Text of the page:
Encyclopedia of Trotskyism On-Line: Revolutionary History



Dear Editor

You have no grounds for your statement in the note at the top of page 34 of your Vietnam issue that my article The Vietnamese Trotskyists and the August Revolution of 1945 contains “a cruder version of the belief that the Vietnamese Communist Party was a real revolutionary working class organisation”. The article does not attempt to characterise the Vietnamese Communist Party, as any fair-minded reader can see, and that is not my belief, in any event.

When my article was first circulated Simon Pirani embarked on a campaign of misquotation and misrepresentation against it, perhaps not unconnected with the fact that as the national organiser of the Workers Revolutionary Party, he was then organising my expulsion (after 22 years membership) on trumped up and slanderous charges in violation of natural justice and of the WRP’s own constitution, for what that is worth.

I had occasion then to complain about his cavalier practice of falsely attributing to me quotations I had cited from other writers. After some acrimonious correspondence I eventually forced him to acknowledge that he had falsely put words into my mouth. I am sorry to see that you now seem to have caught the same childish disease. It seems a shame that a serious journal like yours should become a vehicle for this sort of factional abuse.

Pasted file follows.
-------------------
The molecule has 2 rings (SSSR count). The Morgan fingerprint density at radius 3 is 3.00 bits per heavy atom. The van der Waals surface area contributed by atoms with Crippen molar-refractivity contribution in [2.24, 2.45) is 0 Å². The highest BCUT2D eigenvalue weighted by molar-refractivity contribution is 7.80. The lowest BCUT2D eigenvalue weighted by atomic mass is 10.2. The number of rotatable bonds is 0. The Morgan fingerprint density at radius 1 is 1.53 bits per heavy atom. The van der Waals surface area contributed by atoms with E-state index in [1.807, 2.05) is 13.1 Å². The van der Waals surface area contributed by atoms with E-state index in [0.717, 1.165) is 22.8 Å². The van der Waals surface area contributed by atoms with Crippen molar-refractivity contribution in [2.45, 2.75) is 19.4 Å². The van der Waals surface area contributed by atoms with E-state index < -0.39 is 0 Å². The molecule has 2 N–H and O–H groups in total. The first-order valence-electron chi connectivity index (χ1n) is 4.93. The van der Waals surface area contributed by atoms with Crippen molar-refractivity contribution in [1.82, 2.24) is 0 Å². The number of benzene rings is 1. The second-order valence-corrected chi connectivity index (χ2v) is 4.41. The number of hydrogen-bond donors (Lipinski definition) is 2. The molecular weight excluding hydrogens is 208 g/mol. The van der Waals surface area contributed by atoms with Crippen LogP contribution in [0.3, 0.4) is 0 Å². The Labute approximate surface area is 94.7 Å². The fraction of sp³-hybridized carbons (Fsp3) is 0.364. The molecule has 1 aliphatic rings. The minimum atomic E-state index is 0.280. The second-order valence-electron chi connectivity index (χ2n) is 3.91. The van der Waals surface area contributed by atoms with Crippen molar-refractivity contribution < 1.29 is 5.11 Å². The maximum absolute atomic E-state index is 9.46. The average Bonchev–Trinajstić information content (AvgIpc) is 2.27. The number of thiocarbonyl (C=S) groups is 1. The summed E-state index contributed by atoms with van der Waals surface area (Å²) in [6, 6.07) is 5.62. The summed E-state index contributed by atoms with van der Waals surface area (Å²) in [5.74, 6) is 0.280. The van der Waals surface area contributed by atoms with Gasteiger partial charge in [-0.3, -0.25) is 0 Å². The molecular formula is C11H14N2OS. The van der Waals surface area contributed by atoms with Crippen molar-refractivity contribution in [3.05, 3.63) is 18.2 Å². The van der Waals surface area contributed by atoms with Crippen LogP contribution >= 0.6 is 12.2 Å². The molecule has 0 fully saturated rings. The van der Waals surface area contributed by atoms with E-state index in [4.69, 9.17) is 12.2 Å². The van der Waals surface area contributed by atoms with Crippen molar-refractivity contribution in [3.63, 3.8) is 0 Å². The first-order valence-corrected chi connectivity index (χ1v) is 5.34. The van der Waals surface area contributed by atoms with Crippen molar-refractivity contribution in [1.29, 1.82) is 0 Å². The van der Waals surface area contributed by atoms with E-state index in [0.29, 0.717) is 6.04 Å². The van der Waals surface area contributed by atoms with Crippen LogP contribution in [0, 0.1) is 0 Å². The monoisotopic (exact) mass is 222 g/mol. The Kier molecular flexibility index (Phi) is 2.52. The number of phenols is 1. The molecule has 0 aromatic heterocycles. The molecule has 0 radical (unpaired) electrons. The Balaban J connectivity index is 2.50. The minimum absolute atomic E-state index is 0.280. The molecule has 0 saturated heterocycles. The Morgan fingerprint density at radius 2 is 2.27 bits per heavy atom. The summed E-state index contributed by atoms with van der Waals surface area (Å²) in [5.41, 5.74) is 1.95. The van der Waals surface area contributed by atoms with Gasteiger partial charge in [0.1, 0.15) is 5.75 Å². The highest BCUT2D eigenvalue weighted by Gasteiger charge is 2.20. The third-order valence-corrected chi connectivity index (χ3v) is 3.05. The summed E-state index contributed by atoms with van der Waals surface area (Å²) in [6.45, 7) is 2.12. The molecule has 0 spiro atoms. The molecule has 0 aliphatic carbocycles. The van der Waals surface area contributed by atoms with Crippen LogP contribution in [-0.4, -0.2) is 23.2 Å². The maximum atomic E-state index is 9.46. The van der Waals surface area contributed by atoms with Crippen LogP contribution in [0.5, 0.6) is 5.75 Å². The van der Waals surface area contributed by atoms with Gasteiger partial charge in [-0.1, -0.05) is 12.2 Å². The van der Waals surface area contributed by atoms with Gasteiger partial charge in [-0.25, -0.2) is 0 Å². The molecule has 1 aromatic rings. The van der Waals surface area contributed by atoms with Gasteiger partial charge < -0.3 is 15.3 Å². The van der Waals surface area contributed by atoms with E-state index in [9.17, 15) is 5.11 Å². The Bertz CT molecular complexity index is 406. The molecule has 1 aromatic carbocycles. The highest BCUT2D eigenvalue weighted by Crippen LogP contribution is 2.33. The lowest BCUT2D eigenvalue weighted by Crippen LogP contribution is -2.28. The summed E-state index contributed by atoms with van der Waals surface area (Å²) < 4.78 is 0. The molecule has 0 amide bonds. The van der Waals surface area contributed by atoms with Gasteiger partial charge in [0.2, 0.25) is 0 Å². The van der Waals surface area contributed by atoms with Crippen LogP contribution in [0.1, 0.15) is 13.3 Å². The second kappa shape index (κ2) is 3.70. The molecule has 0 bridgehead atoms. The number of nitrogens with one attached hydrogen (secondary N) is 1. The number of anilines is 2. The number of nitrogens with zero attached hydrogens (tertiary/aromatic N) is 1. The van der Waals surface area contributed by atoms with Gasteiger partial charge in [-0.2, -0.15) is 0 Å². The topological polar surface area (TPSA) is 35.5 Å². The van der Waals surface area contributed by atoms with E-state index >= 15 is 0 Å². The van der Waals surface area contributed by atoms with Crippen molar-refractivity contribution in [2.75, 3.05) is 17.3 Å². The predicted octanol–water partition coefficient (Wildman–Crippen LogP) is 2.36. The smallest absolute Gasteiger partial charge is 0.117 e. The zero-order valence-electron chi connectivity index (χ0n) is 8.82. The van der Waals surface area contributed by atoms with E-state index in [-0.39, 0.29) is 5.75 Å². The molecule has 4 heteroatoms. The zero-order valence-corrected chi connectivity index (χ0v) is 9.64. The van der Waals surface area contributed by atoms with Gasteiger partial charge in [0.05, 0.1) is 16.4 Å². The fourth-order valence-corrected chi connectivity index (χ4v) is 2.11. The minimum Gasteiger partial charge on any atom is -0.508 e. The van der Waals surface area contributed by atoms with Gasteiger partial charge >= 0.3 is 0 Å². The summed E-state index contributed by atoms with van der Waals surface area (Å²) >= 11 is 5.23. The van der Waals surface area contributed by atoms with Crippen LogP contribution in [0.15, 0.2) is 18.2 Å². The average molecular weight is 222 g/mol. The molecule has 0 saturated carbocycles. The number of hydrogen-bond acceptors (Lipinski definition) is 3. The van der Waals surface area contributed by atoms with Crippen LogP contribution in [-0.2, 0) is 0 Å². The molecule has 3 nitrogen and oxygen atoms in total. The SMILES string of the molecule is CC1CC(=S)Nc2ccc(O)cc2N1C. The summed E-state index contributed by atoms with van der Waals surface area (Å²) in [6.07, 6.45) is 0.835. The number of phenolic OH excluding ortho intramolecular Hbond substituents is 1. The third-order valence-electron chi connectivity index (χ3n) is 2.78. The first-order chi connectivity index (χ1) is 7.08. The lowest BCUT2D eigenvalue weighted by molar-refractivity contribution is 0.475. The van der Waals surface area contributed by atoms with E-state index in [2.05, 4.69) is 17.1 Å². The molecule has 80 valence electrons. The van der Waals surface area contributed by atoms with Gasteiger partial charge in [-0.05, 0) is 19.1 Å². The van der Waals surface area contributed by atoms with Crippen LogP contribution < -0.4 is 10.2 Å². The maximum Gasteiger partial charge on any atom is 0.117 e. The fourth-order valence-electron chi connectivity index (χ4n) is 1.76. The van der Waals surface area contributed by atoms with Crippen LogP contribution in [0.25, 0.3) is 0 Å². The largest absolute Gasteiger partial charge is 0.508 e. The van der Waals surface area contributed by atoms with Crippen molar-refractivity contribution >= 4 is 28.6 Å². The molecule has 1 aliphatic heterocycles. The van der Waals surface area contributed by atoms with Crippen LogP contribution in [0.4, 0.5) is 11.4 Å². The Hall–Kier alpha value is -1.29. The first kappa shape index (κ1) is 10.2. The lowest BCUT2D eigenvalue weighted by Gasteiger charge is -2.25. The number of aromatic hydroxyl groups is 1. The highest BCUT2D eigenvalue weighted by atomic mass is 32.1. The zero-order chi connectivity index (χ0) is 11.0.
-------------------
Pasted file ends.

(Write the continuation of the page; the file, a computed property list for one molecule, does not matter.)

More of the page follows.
Incidentally, I did write to Workers Press back in 1987 to point out an error in their translation of the article you have published as Some Stages of the Revolution in the South of Vietnam. You appear to have published the original version without making the correction, perhaps because it came from what Pirani has discerned to be an ‘anti-Trotskyist’ source.

His version says that the Cao-Dai “turned its back on its former French patron to play the rôle of political double agent for the Japanese general staff’. The original talks of the party’s “rôle d’agent politique doublé de basse police de l’état major nippon”. This accuses them of acting as common policemen for the Japanese as well as their political agents.

John Spencer

Updated by ETOL: 23.7.2003